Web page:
Targeting: The most distinctive feature of TPDS in relation to previous policy in India is the introduction of targeting, specifically the division of the entire population into below-poverty-line and above-poverty-line categories, as determined by the Planning Commission of India, a central government think-tank. The two groups are treated differently in terms of quantities and prices. With this, the government initiated a policy of narrow targeting of households living on incomes below the official poverty line.

Dual (multiple) prices: The second distinguishing feature is that the PDS now has dual prices for below-poverty-line and above-poverty-line consumers. A third price, introduced in 2001, is for beneficiaries of the Antyodaya scheme -- for the "poorest of the poor" -- in which food grain is distributed with an additional subsidy. In March 2000, the government announced a major policy change. The prices at which FCI sells PDS grain to states will be set at half the "economic cost" incurred by FCI for the below-poverty-line households, and at the full "economic cost" for the above-poverty-line households.14 In short, there was to be no subsidy for above-poverty-line households.

Centre-state control: A third important feature of TPDS is that it has changed the responsibilities of the central and state governments with respect to entitlements and allocations to the PDS. The system is designed and managed by the state governments, which differ from each other with respect to food entitlements, the commodities offered, and the retail price set by them. In the past, the state governments demanded a certain allocation from the central pool and, based on certain factors, most importantly past utilization and the requirements of statutory rationing, the central government allocated grain and other commodities to states for their public distribution systems. With TPDS, however, the size of the below-poverty-line population and its entitlements are decided by the central government, while the allocations for the above-poverty-line population, or additional allocations for both, are decided somewhat arbitrarily based on past utilization and demands from the states.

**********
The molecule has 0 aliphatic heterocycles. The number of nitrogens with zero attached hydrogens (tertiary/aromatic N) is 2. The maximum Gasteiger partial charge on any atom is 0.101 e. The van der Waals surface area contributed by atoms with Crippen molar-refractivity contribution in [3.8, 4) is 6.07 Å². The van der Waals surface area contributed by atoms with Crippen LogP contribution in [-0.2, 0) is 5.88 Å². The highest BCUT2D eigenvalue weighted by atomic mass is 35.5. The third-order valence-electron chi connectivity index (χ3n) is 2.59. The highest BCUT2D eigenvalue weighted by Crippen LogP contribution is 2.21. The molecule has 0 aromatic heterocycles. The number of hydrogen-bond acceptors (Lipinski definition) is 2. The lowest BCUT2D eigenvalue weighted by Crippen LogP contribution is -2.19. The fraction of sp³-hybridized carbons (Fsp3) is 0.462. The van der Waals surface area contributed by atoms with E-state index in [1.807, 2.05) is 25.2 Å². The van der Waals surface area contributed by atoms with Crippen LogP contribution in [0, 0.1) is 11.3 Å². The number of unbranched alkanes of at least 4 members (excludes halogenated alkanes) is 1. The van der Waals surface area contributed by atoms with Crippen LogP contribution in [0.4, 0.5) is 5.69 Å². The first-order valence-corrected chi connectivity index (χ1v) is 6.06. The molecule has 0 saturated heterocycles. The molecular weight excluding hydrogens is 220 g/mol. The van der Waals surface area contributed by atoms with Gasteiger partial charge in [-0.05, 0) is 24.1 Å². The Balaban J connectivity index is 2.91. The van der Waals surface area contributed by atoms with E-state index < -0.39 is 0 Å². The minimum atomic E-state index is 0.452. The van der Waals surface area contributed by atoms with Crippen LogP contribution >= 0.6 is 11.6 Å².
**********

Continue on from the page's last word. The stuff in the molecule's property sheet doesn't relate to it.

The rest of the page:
It is clear that the TTPDS has not been effective in ensuring food security to the needy. According to a 2005 performance evaluation by the Planning Commission of India,15 "The transition from universal PDS to TPDS has neither benefited the poor, nor helped reduce budgetary food subsidies." The most relevant problems with TPDS are that targeting has led to the large-scale exclusion of genuinely needy persons from the PDS network; targeting has adversely affected the functioning and economic viability of the PDS network and led to a collapse of the delivery system; TPDS has failed to achieve the objective of price stabilization through transfer of cereals from surplus to deficit regions of the country; and lastly, there are reports of grain being diverted and not reaching the final consumer.